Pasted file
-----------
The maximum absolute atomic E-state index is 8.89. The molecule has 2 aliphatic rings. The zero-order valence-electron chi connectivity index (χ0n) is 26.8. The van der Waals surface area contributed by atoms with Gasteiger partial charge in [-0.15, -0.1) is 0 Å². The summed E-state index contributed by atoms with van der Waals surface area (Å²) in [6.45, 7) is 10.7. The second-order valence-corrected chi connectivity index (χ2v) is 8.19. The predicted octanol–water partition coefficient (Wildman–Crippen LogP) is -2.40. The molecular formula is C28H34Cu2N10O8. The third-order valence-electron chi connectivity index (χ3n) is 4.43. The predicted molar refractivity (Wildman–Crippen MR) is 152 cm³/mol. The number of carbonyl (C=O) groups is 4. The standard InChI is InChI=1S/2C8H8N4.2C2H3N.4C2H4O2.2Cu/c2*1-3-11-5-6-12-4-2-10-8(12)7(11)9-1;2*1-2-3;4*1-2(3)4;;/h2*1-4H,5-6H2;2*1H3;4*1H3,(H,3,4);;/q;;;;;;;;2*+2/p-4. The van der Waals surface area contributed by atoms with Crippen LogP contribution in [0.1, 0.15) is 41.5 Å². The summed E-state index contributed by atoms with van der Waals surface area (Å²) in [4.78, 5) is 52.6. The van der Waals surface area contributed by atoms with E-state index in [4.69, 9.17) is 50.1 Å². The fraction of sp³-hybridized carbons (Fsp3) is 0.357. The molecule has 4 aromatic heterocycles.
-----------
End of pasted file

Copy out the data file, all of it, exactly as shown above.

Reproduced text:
The maximum absolute atomic E-state index is 8.89. The molecule has 2 aliphatic rings. The zero-order valence-electron chi connectivity index (χ0n) is 26.8. The van der Waals surface area contributed by atoms with Gasteiger partial charge in [-0.15, -0.1) is 0 Å². The summed E-state index contributed by atoms with van der Waals surface area (Å²) in [6.45, 7) is 10.7. The second-order valence-corrected chi connectivity index (χ2v) is 8.19. The predicted octanol–water partition coefficient (Wildman–Crippen LogP) is -2.40. The molecular formula is C28H34Cu2N10O8. The third-order valence-electron chi connectivity index (χ3n) is 4.43. The predicted molar refractivity (Wildman–Crippen MR) is 152 cm³/mol. The number of carbonyl (C=O) groups is 4. The standard InChI is InChI=1S/2C8H8N4.2C2H3N.4C2H4O2.2Cu/c2*1-3-11-5-6-12-4-2-10-8(12)7(11)9-1;2*1-2-3;4*1-2(3)4;;/h2*1-4H,5-6H2;2*1H3;4*1H3,(H,3,4);;/q;;;;;;;;2*+2/p-4. The van der Waals surface area contributed by atoms with Crippen LogP contribution in [0.1, 0.15) is 41.5 Å². The summed E-state index contributed by atoms with van der Waals surface area (Å²) in [4.78, 5) is 52.6. The van der Waals surface area contributed by atoms with E-state index in [4.69, 9.17) is 50.1 Å². The fraction of sp³-hybridized carbons (Fsp3) is 0.357. The molecule has 4 aromatic heterocycles.